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Toxic lubes ?

Dear Reader,

As I suspect that most of my readers will understand how and when they have sex and with who is a very personal matter. Now it has come to my attention that Gwyneth Paltrow has been condemning the use of “lube” as her naturopathic doctor told her that “lube” is dangerous. Now I would like for the record to point out that I do not work for the “Drug Industry” and have no other vested interest in the “Drug Industry“. Nor do I work in the “lube industry” or get any money from them.

Maggie Ney her doctor had condemned “lubes” such as KY gel because they contain parabens, she claimed that

Parabens have actually been found inside breast tumor cells. And while we cannot conclude that parabens cause breast cancer, we can certainly argue that our bodies do not efficiently metabolize and eliminate it from our bodies. So when the FDA (which does not even regulate what goes into our lubricants) claims that the amounts of parabens are too low to pose a toxic effect in the body, they may be correct if we’re talking about a single exposure. The problems is, parabens are in our moisturizers, makeup, shaving creams, and facial cleansers. With multiple, daily use of these products, parabens and other chemicals are accumulating in our bodies, being passed onto our children, and playing a significant role in the health of our reproductive system.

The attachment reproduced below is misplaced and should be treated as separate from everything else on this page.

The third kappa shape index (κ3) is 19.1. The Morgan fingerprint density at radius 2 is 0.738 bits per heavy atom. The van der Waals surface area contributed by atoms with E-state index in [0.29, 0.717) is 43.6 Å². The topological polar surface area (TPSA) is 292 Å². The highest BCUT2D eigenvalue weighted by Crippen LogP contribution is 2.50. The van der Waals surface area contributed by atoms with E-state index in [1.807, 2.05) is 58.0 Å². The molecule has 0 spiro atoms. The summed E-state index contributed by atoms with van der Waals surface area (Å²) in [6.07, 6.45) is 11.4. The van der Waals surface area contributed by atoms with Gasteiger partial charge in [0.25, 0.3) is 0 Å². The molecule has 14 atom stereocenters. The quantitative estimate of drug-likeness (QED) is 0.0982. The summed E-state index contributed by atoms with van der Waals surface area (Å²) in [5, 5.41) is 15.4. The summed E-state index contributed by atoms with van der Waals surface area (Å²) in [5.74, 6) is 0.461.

Lets consider the ideas in this paragraph, we will start with the orange text. Now if I was to take a cancer cell regardless if it was lung, skin, liver or breast it would contain water. Maggie claims parabens have been found in breast cancer cells and then suggests that these substances could be responsible for the cancer. This might be an attempt to confuse the reader.

To my mind with the general public, they are almost always going to misunderstand the letter of the text as meaning “parabens can cause cancer”. I would say that a responsible doctor or medical scientist should take care to avoid leading the reader down a wrong path.

The great problem with cancer is that it originates in a single cell, this mutant cell keeps on dividing so it will be impossible to find this cell in a person who has clinical symptoms of cancer. So the substances in the cell at the moment it is removed from a person as part of a sample of a tumor will not be the substances present in the cell when it turned into a cancer cell. Also she has failed to show that the parabens were responsible for the cancer. Her link between the presence of parabens in cancer cells and the suggestion that they were part of the carcinogenic (cancer forming) process is on the same level as a person claiming that the water in cancer cells was responsible for the origin of the cancer.

One of the problems with the paper in 2004 in which P.D. Darbre, A. Aljarrah, W.R. Miller, N.G. Coldham, M.J. Sauer and G.S. Pope reported the concentrations of paraben esters in breast cancer tumors (Journal of Applied Toxicology, 2004, 24(1), 5-13) was that they failed to give any data for normal healthy breast tissue. This was pointed out by the editors of the journal. So already the significance of the finding of parabens in breast cancer samples has been called into doubt. This weakness in the paper which is a key part of Maggie’s argument is something which we should also consider when deciding what sort of under arm sprays to use or lubes to smear on our bodies.

For those of you who want to see what methyl paraben looks like then here is a diagram of the molecule.

Methyl paraben, methyl 4-hydroxybenzoate

Methyl paraben, methyl 4-hydroxybenzoate